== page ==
News / Asia

Japan Claims Success in Cooling Damaged Nuclear Reactors

International Atomic Energy Agency (IAEA) inspection team members watch No.3 reactor at the crippled Tokyo Electric Power Co. Fukushima Daiichi nuclear power plant in Fukushima Prefecture, in this handout photo taken and released by TEPCO on May 27, 2011.
International Atomic Energy Agency (IAEA) inspection team members watch No.3 reactor at the crippled Tokyo Electric Power Co. Fukushima Daiichi nuclear power plant in Fukushima Prefecture, in this handout photo taken and released by TEPCO on May 27, 2011.

Japan says it has succeeded in the first stage of a plan to stably cool damaged nuclear reactors at the Fukushima-Daiichi power plant and says it will stick to a previously declared January 2012 timetable for a cold shutdown of the reactors.

A government spokesman says authorities will also consider by January a schedule for allowing 80,000 residents evacuated from areas near the plant to return home.

The updated road map presented Tuesday in Tokyo came as Japanese officials announced a total ban on all shipments of beef cattle from Fukushima prefecture, to counter growing concerns that beef has already entered the food supply system from cattle that ate radioactive straw.

Chief Cabinet Secretary Yukio Edano said Tuesday the government will also inspect all farms in the prefecture for radiation. Agriculture Minister Michihiko Kano said earlier that authorities in all of Japan's 47 prefectures will be asked to check cattle feed for possible contamination.

Officials disclosed Monday that an additional 411 cows from seven farms in Fukushima had been shipped to market after eating rice straw contaminated with radioactive cesium released into the atmosphere by the devastating March 11 earthquake and tsunami. In some cases the contamination was more than 500 times the legal limit.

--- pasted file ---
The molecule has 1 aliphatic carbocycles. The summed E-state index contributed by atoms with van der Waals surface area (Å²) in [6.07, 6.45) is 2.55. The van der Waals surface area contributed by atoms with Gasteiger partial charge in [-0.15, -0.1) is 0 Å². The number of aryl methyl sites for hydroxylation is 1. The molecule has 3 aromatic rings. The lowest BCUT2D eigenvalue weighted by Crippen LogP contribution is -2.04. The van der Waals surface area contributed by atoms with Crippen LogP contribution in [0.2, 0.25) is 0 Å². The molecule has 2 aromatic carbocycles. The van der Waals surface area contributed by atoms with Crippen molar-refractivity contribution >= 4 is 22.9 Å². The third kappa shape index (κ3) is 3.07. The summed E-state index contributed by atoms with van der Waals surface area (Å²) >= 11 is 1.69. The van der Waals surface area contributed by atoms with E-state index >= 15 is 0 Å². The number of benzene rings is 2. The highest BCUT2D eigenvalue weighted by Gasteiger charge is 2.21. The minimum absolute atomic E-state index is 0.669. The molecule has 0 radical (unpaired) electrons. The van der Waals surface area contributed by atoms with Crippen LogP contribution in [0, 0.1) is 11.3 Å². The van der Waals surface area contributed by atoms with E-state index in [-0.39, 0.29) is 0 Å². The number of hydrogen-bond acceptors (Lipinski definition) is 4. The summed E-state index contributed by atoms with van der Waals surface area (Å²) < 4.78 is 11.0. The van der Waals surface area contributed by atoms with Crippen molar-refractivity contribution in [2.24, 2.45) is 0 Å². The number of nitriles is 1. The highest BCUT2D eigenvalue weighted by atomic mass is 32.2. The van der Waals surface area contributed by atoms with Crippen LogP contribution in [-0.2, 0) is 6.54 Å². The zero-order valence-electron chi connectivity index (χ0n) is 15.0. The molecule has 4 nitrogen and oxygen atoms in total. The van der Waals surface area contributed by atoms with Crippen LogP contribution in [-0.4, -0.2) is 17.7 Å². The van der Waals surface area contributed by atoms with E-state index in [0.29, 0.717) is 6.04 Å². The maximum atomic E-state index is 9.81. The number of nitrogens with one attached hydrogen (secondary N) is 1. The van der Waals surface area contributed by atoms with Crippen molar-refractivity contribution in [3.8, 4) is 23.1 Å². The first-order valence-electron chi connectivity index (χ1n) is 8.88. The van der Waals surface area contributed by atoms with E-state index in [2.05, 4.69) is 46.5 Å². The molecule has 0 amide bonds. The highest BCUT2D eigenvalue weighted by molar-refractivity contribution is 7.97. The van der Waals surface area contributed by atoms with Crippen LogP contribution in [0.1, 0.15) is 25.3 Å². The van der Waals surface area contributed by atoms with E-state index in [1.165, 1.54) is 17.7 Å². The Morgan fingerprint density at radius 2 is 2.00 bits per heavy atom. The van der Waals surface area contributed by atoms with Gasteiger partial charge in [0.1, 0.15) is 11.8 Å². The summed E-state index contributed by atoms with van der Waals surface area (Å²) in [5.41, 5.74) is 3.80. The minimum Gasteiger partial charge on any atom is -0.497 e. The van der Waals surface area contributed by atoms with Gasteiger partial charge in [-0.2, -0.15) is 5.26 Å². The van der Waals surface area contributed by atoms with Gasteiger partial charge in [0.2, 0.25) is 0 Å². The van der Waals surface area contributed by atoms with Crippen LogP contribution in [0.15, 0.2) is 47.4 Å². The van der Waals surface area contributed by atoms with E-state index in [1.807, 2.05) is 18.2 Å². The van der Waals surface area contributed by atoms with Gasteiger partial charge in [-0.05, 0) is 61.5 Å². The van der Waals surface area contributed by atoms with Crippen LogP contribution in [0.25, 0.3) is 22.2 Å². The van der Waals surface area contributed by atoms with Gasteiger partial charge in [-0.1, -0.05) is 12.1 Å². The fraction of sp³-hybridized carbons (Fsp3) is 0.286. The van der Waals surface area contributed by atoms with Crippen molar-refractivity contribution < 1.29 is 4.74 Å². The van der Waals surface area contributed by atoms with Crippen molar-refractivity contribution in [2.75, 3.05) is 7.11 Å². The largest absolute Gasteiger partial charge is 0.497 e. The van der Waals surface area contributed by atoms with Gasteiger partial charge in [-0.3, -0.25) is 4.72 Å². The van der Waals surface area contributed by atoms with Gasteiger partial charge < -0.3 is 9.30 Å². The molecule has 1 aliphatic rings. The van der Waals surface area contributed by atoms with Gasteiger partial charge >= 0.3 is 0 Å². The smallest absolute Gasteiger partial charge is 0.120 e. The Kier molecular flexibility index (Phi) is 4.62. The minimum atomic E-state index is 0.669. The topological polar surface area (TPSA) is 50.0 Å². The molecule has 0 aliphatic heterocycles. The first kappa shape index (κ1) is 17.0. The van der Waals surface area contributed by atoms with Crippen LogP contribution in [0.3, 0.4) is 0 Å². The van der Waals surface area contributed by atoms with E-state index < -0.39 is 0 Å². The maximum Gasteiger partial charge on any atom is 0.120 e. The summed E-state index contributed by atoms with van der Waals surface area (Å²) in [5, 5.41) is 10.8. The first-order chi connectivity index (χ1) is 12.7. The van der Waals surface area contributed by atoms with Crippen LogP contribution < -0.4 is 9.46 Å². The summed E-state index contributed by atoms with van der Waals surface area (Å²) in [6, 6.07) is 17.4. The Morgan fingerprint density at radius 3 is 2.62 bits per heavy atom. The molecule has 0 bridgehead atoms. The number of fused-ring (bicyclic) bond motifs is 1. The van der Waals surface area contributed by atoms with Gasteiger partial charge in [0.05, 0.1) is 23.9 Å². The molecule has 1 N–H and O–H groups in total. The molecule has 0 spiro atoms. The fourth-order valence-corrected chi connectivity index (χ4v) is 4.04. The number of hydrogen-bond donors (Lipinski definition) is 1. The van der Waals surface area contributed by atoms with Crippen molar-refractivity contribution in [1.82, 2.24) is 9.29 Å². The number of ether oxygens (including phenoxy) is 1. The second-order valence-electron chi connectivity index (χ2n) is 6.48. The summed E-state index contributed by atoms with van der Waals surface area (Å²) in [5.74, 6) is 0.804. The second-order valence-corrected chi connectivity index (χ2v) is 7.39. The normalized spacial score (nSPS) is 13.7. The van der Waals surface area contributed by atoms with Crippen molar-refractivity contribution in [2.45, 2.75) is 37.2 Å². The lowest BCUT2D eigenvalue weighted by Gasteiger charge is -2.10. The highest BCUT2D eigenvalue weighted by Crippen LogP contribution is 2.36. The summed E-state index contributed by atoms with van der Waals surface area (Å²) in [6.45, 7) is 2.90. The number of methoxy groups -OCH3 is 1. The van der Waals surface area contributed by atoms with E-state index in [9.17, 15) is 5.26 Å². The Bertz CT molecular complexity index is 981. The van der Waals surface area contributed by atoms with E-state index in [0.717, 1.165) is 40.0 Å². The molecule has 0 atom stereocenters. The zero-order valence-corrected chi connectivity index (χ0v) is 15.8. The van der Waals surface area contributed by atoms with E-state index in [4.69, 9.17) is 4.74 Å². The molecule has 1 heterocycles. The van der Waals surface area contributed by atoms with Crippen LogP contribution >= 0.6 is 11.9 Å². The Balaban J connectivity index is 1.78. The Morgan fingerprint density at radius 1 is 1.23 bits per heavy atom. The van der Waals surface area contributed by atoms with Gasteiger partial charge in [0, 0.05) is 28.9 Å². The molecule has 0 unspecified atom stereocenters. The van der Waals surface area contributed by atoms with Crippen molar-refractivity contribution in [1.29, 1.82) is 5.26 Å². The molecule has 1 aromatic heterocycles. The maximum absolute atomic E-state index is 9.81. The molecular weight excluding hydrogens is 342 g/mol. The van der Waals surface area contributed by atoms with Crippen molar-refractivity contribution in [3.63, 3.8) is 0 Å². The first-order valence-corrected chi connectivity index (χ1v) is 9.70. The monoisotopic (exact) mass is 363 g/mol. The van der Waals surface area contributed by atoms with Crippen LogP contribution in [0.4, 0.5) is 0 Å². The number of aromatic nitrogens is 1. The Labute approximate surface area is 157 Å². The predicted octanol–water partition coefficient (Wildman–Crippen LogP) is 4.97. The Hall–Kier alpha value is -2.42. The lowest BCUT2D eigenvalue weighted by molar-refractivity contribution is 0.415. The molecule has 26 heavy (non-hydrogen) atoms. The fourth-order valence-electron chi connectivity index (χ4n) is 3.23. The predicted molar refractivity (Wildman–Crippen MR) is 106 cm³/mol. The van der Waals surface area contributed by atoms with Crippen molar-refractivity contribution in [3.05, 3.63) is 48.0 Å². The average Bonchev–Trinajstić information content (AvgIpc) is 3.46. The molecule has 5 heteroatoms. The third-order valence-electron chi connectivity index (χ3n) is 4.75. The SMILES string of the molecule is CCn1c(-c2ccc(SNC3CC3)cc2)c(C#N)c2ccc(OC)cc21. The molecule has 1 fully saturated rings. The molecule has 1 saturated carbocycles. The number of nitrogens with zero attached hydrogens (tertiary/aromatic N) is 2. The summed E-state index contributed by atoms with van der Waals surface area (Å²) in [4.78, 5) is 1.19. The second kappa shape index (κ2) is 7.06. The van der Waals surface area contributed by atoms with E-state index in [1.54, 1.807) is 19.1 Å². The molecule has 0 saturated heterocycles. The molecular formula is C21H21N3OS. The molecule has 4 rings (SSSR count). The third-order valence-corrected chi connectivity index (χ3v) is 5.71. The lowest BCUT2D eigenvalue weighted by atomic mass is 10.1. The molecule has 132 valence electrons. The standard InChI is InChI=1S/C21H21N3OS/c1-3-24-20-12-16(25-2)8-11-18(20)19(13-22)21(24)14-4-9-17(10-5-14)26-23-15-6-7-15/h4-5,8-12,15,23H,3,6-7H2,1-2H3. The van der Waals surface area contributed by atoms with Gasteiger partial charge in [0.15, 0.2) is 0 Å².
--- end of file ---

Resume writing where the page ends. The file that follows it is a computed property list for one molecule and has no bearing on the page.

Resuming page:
There is also evidence that cattle have been shipped after eating contaminated straw in two other prefectures. Altogether, more than 500 cows are now believed to have been shipped after eating the contaminated feed.

The cesium is believed to have been emitted into the air in the early days after Japan's March 11 earthquake and tsunami, which knocked out cooling systems at the Fukushima Daiichi plant, causing meltdowns in three reactors.

Some information for this report was provided by AP and AFP.

You May Like

Photogallery Obama Announces Plan to Send 3,000 Troops to Liberia in Ebola Fight

At US Centers for Disease Control and Prevention, Obama details troop deployment and other pieces of US plan More

China Muslims Work to Change Perceptions After Knife Attacks

Muslims in Kunming say that they condemn the violence, it is not a reflection of the true beliefs of their faith More

Humanitarian Aid, Equipment Blocked in Cameroon

Move is seen as a developing supply crisis in West Africa More

This forum has been closed.
Comments
     
There are no comments in this forum. Be first and add one

Featured Videos

Your JavaScript is turned off or you have an old version of Adobe's Flash Player. Get the latest Flash player.
Enviropreneur Seeks to Save the Environment, Empower the Communityi
X
September 16, 2014 2:06 PM
Lorna Rutto, a former banker, is now an ‘enviropreneur’ - turning plastic waste into furniture and fences discusses the challenges she faces in Africa with raw materials and the environment.
Video